"Va bene cosi." That's OK.
The guy in charge of our hotel's pool in Bellagio (the one on Lake Como in Italy, not the Vegas one ;) ) used that phrase as his philosophy. Looks like it is going to rain? Va bene cosi. It is so hot that the guests are poaching, rather than swimming, in the pool? Va bene cosi. The morning, so quiet and perfect that Faust would be tempted to utter his famous "Ah, stay a while! You are so lovely!", getting ripped to shreds by a trio of idiots on jet skis? Va bene cosi.
At Salice Blu, the chef-owner Luigi Gandola seems to subscribe to the same philosophy. The restaurant, while in the lake region, is located a good hour's walk from the tourist-swarming shores of the Lago di Como? Va bene cosi. The chef will personally pick up the guests from their hotels, and will gladly discuss the highlights of the dinner. And there will be highlights for certain, as Luigi offers some of the most refined - yet, somehow, deceptively simple - cooking we have experienced in our half-dozen visits to the region.
The namesake willow (salice) is not really blue? Va bene cosi. A blue up-light sets the mood, making the tree glow mysteriously as the dusk falls. The visiting tourists aren't proficient in Italian? Va bene cosi. There are ways around that problem. In our case, teh way took form of a lovely Russian chef-in-training Alina, who expertly guided us through the menu. The weather is too warm and the lake fish taste is not up to the chef's standards? Va bene cosi. A salt-baked whole flounder is absolutely delicious and, if not for Luigi's pasta, would have been the high point of the dinner.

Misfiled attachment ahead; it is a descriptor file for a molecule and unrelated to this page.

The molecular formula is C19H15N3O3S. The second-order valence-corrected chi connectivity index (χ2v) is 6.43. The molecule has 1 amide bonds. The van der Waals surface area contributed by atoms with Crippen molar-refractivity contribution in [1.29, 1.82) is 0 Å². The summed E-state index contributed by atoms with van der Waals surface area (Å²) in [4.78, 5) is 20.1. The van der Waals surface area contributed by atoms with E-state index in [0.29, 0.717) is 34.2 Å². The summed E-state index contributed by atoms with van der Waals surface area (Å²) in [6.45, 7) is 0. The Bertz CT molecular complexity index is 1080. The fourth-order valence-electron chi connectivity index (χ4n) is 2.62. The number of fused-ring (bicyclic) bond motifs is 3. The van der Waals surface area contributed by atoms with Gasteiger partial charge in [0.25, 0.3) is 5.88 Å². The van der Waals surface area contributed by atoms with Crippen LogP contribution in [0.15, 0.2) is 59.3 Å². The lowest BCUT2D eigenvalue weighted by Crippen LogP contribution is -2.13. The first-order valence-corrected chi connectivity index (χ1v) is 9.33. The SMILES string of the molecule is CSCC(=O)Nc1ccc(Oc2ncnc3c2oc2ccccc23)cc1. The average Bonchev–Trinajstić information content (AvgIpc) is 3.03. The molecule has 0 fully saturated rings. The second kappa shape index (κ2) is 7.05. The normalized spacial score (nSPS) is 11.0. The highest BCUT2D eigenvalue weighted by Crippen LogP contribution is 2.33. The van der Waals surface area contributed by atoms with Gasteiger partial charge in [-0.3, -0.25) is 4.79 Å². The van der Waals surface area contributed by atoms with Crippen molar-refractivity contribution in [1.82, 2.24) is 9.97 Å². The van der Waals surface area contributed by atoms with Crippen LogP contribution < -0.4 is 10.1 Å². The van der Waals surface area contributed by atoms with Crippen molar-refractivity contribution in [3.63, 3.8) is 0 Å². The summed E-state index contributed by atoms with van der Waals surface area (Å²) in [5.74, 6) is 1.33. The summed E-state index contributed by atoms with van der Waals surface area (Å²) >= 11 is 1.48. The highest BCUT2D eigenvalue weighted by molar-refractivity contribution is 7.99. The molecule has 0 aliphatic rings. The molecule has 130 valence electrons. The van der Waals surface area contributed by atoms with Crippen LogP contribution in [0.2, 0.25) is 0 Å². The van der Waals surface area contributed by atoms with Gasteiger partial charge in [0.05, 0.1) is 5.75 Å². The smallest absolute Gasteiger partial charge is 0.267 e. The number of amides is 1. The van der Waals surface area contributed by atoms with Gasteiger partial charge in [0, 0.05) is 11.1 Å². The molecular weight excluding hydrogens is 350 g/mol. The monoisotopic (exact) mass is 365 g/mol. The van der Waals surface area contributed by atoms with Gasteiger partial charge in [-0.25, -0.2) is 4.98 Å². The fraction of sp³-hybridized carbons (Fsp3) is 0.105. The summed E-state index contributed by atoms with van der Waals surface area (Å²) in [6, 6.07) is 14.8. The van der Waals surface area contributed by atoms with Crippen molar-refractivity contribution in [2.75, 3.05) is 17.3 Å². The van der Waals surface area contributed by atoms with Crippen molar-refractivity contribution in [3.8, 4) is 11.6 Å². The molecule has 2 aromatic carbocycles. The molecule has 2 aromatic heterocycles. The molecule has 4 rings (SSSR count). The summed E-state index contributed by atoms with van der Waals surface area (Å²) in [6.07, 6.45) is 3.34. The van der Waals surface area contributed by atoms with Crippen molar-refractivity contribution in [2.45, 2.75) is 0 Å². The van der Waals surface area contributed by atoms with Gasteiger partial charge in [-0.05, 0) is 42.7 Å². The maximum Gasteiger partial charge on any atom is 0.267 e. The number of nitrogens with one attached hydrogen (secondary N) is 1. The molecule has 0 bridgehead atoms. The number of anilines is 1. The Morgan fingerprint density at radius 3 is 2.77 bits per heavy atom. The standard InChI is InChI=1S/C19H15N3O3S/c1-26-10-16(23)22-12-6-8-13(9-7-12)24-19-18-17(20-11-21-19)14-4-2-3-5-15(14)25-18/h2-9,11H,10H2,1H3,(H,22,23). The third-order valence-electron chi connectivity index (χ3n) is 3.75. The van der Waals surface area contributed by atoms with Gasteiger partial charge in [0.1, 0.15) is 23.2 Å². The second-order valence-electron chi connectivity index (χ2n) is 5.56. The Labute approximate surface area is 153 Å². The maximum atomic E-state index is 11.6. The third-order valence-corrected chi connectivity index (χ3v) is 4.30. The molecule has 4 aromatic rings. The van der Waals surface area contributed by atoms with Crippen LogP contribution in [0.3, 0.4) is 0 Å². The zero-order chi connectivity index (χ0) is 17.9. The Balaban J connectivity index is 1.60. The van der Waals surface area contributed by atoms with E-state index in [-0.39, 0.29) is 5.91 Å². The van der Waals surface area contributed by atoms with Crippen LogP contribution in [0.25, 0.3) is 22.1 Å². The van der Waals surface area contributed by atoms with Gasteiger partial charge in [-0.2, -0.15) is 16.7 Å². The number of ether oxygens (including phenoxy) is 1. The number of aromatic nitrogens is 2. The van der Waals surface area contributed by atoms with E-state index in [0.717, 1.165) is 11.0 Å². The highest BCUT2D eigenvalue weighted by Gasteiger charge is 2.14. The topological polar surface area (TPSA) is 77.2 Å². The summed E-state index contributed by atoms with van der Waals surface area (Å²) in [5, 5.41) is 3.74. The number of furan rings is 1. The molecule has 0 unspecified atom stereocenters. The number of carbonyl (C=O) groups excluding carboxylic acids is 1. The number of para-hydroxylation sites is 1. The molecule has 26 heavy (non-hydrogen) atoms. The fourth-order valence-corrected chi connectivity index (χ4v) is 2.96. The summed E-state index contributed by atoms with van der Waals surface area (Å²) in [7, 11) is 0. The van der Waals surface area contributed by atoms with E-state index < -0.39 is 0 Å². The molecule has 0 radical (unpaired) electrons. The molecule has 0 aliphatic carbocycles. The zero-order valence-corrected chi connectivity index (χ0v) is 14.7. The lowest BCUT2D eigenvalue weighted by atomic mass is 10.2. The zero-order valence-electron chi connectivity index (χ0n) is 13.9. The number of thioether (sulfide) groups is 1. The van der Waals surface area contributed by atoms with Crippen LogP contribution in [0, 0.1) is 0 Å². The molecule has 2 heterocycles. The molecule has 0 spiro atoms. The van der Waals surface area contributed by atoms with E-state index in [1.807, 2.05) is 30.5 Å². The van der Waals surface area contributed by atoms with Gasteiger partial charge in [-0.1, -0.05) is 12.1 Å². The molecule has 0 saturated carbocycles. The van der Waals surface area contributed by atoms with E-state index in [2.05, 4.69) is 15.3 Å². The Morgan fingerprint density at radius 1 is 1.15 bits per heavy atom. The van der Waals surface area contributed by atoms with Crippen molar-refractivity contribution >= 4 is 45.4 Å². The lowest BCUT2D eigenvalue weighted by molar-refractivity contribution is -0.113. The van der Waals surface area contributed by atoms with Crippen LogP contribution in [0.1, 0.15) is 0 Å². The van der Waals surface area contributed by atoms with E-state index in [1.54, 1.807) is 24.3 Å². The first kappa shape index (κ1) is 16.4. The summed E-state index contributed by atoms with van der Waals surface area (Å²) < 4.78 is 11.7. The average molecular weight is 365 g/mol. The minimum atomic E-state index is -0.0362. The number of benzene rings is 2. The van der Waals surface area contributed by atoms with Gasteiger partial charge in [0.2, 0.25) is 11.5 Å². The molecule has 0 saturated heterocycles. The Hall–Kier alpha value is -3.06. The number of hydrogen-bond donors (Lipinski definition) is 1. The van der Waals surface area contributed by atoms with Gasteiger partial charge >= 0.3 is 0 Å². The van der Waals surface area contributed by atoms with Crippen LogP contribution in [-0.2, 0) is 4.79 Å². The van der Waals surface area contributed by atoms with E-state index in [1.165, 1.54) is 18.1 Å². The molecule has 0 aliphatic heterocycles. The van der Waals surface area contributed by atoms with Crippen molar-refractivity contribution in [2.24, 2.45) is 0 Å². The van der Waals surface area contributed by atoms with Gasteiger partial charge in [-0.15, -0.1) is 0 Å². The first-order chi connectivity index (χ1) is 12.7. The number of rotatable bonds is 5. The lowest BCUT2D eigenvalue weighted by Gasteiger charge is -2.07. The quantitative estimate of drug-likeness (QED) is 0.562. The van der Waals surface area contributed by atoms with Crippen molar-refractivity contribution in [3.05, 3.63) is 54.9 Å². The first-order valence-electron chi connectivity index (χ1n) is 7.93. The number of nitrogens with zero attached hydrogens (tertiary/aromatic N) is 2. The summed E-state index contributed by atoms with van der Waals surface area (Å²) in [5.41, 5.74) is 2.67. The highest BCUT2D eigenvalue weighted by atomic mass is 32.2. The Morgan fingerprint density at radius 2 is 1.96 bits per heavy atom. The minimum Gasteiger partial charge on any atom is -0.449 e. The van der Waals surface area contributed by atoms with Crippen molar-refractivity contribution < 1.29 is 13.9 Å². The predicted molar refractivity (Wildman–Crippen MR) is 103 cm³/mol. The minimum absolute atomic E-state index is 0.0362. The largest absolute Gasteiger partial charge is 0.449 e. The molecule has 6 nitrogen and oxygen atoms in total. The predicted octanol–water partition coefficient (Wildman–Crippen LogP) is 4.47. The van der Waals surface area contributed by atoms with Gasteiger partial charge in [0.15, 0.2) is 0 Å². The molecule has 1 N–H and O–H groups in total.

But the pasta... Oh, the pasta. Made fresh, and served with a truffle-scented cream-and-parmesan sauce, it is dangerously close to perfection. It is addictive, believe me. We could not stop talking about that pasta the next day, and , in fact, the pasta was the main reason I, following a very insistent suggestion from my wife, signed up for a cooking class at Salice Blu a couple of days later.
Six out of eight people that signed up for the class got food poisoning by carelessly dining somewhere else the night before? Va bene cosi, the class is offered for two people. Of the two, one (not me) does not tolerate gluten, does not eat meat and can not consume any dairy? Va bene cosi...
Now, sometimes even the best philosophies misfire. Much as I loved our dinner at Salice Blu, the class did not live up to my expectations. True, we did get to make the pasta dough, but most of the rest of the three-hour class was spent following Luigi around the kitchen (with a brief tour of the herb garden), as the chef juggled talking to us, answering innumerable phone calls and making arrangements for that night's dinner. Did I learn anything? Yes, but it came from Alina, rather than from Luigi (the little trick of baking potatoes for gnocci in salt to remove excess moisture). Was the class interesting? Yes, every now and then. Was it worth its rather high price (above 100 euros) ? I have to say no, especially given that the wine for the "graduation" lunch - which was delicious and plentiful and did make use of the pasta we prepared earlier - was not included.
So, definitely do go to Salice Blu for a meal. But if you are considering taking the class - do not expect any miracles. You will learn something. Perhaps, since larger classes are held in a "lab", there will be fewer distractions and you'll learn a lot more. Oh, will get a "graduation certificate", an apron, a bag of rice, a small bottle of olive oil a a recipe booklet to take home. And if that works for you - va bene cosi.